Religious tolerance, political representation by assembly, exemption from fees, and large land grants were some of the incentives offered by the lords proprietor.
Carolina grew quickly, attracting not only mediocre farmers and artisans but also wealthy planters.
150 acres per family member was granted to colonists who could pay their own way to Carolina.
Slaves were allowed to be counted as members of the family.
The Lord's Proprietor was founded in 1733.
The establishment and solidification of the British North American colonies did not go smoothly.
There were many explosions of violence in the English settlements on the continent.
In May 1637, a group of English Puritans trekked into Indian country in territory claimed by New England.
The north and south ends of the town were put to the torch by the Puritans.
The men, women, and children tried to escape the fire, but other soldiers were waiting with guns and swords.
Four hundred souls were estimated by one commander.
The English Puritans boasted that the Pequot were killed by the sword in less than two months.
The battle for control of the fur and wampum trades in the northeast was the foundation of the war.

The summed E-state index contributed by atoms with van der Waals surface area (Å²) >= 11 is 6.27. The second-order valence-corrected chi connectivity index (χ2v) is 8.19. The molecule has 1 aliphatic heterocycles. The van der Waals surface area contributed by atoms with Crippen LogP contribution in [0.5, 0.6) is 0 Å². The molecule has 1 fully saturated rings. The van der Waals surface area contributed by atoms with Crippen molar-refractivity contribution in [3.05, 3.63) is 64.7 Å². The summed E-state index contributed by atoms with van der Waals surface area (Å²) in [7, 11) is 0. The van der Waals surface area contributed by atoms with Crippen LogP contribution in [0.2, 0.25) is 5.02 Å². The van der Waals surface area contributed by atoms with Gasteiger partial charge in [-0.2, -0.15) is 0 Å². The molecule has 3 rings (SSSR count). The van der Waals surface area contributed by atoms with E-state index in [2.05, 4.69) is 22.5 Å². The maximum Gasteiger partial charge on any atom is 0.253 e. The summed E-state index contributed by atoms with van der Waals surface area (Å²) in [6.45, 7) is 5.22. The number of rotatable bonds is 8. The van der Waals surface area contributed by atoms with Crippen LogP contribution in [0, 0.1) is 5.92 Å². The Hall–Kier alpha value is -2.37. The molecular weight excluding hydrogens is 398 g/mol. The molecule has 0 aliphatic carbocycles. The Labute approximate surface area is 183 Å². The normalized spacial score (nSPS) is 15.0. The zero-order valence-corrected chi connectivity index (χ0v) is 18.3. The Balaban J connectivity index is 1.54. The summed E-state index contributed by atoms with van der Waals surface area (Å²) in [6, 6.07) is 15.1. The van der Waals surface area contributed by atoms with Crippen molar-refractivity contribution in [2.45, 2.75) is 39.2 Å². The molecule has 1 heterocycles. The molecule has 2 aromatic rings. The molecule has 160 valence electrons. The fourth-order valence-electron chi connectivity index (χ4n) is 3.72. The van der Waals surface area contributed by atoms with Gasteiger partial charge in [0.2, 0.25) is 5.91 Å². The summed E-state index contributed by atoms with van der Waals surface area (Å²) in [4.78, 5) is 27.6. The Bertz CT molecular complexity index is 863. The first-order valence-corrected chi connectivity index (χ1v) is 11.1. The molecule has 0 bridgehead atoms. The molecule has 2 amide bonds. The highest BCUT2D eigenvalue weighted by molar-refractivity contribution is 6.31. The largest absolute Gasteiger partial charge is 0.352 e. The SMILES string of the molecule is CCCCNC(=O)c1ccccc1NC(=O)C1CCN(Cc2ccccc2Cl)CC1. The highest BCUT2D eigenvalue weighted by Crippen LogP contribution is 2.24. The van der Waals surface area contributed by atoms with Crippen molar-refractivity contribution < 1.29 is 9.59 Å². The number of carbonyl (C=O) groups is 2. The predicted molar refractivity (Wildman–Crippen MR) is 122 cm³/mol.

The English and Dutch were forced to choose sides.
The war was still a conflict of Native interests and initiative as the Mohegan hedged their bets on the English.
Security and stability for the English colonies was provided by victory over the Pequot, as well as propelling the Mohegan to new heights of political and economic influence as the primary power in New England.
The Wampanoag war against the Puritans seemed to repeat itself later in the century as the Mohegan, desperate for a remedy to their diminishing strength, joined the war.
King Philip's War ended Indian power in New England in 1675.
The body of a Wampanoag man was found under the ice of a pond in the winter of 1675.
An offensive against the English is being planned.
The three alleged killers appeared in court.
They were executed after being found guilty of murder.